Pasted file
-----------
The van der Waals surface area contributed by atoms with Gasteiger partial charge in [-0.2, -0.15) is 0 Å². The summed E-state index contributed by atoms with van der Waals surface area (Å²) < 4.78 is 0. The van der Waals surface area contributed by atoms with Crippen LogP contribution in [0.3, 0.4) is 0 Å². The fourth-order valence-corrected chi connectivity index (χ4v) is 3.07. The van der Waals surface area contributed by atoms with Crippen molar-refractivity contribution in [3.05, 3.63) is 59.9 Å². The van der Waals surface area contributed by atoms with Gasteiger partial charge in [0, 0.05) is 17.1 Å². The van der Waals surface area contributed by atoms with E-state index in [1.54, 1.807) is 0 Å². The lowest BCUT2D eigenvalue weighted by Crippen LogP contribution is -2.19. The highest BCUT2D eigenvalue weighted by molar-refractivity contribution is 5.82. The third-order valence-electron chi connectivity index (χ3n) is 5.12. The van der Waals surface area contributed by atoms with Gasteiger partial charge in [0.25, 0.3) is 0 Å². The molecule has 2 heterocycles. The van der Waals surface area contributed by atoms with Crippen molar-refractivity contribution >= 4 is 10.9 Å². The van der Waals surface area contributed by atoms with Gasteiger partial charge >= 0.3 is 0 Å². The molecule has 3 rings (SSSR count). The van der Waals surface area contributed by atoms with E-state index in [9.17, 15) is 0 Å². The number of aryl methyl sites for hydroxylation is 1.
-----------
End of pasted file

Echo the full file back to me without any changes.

The van der Waals surface area contributed by atoms with Gasteiger partial charge in [-0.2, -0.15) is 0 Å². The summed E-state index contributed by atoms with van der Waals surface area (Å²) < 4.78 is 0. The van der Waals surface area contributed by atoms with Crippen LogP contribution in [0.3, 0.4) is 0 Å². The fourth-order valence-corrected chi connectivity index (χ4v) is 3.07. The van der Waals surface area contributed by atoms with Crippen molar-refractivity contribution in [3.05, 3.63) is 59.9 Å². The van der Waals surface area contributed by atoms with Gasteiger partial charge in [0, 0.05) is 17.1 Å². The van der Waals surface area contributed by atoms with E-state index in [1.54, 1.807) is 0 Å². The lowest BCUT2D eigenvalue weighted by Crippen LogP contribution is -2.19. The highest BCUT2D eigenvalue weighted by molar-refractivity contribution is 5.82. The third-order valence-electron chi connectivity index (χ3n) is 5.12. The van der Waals surface area contributed by atoms with Gasteiger partial charge in [0.25, 0.3) is 0 Å². The molecule has 2 heterocycles. The van der Waals surface area contributed by atoms with Crippen molar-refractivity contribution >= 4 is 10.9 Å². The van der Waals surface area contributed by atoms with Gasteiger partial charge >= 0.3 is 0 Å². The molecule has 3 rings (SSSR count). The van der Waals surface area contributed by atoms with E-state index in [9.17, 15) is 0 Å². The number of aryl methyl sites for hydroxylation is 1.